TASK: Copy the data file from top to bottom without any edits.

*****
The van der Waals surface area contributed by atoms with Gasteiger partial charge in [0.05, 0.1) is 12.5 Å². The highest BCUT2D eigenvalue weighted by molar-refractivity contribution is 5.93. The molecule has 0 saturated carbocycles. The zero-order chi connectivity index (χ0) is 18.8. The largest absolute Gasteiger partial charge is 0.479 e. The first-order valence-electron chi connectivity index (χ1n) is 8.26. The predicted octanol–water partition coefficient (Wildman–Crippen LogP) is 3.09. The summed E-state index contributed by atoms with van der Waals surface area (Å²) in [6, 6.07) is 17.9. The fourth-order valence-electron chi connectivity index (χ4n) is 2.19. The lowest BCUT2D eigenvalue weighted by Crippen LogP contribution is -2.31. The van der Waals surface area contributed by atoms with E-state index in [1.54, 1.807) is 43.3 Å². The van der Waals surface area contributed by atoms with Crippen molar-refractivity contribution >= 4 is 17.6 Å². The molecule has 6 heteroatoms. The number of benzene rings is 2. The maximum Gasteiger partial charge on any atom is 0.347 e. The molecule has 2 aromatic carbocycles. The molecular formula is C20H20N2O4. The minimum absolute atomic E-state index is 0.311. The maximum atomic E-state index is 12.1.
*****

The van der Waals surface area contributed by atoms with Gasteiger partial charge in [0.05, 0.1) is 12.5 Å². The highest BCUT2D eigenvalue weighted by molar-refractivity contribution is 5.93. The molecule has 0 saturated carbocycles. The zero-order chi connectivity index (χ0) is 18.8. The largest absolute Gasteiger partial charge is 0.479 e. The first-order valence-electron chi connectivity index (χ1n) is 8.26. The predicted octanol–water partition coefficient (Wildman–Crippen LogP) is 3.09. The summed E-state index contributed by atoms with van der Waals surface area (Å²) in [6, 6.07) is 17.9. The fourth-order valence-electron chi connectivity index (χ4n) is 2.19. The lowest BCUT2D eigenvalue weighted by Crippen LogP contribution is -2.31. The van der Waals surface area contributed by atoms with E-state index in [1.54, 1.807) is 43.3 Å². The van der Waals surface area contributed by atoms with Crippen molar-refractivity contribution >= 4 is 17.6 Å². The molecule has 6 heteroatoms. The number of benzene rings is 2. The maximum Gasteiger partial charge on any atom is 0.347 e. The molecule has 2 aromatic carbocycles. The molecular formula is C20H20N2O4. The minimum absolute atomic E-state index is 0.311. The maximum atomic E-state index is 12.1.